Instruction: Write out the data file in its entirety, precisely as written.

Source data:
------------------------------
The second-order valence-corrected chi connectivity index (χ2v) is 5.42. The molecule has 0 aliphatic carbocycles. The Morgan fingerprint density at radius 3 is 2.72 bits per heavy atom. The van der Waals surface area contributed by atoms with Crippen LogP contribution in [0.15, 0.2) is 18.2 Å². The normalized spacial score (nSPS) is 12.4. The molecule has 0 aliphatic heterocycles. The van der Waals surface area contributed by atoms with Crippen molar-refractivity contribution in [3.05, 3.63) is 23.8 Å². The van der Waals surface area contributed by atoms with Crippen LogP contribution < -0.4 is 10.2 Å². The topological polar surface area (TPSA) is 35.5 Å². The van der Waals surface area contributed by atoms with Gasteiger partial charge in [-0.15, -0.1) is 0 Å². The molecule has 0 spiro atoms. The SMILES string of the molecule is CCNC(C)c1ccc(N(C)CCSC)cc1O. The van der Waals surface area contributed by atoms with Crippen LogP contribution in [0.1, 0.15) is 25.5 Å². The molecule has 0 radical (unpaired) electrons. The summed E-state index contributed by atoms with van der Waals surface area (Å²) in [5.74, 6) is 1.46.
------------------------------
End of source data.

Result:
The second-order valence-corrected chi connectivity index (χ2v) is 5.42. The molecule has 0 aliphatic carbocycles. The Morgan fingerprint density at radius 3 is 2.72 bits per heavy atom. The van der Waals surface area contributed by atoms with Crippen LogP contribution in [0.15, 0.2) is 18.2 Å². The normalized spacial score (nSPS) is 12.4. The molecule has 0 aliphatic heterocycles. The van der Waals surface area contributed by atoms with Crippen molar-refractivity contribution in [3.05, 3.63) is 23.8 Å². The van der Waals surface area contributed by atoms with Crippen LogP contribution < -0.4 is 10.2 Å². The topological polar surface area (TPSA) is 35.5 Å². The van der Waals surface area contributed by atoms with Gasteiger partial charge in [-0.15, -0.1) is 0 Å². The molecule has 0 spiro atoms. The SMILES string of the molecule is CCNC(C)c1ccc(N(C)CCSC)cc1O. The van der Waals surface area contributed by atoms with Crippen LogP contribution in [0.1, 0.15) is 25.5 Å². The molecule has 0 radical (unpaired) electrons. The summed E-state index contributed by atoms with van der Waals surface area (Å²) in [5.74, 6) is 1.46.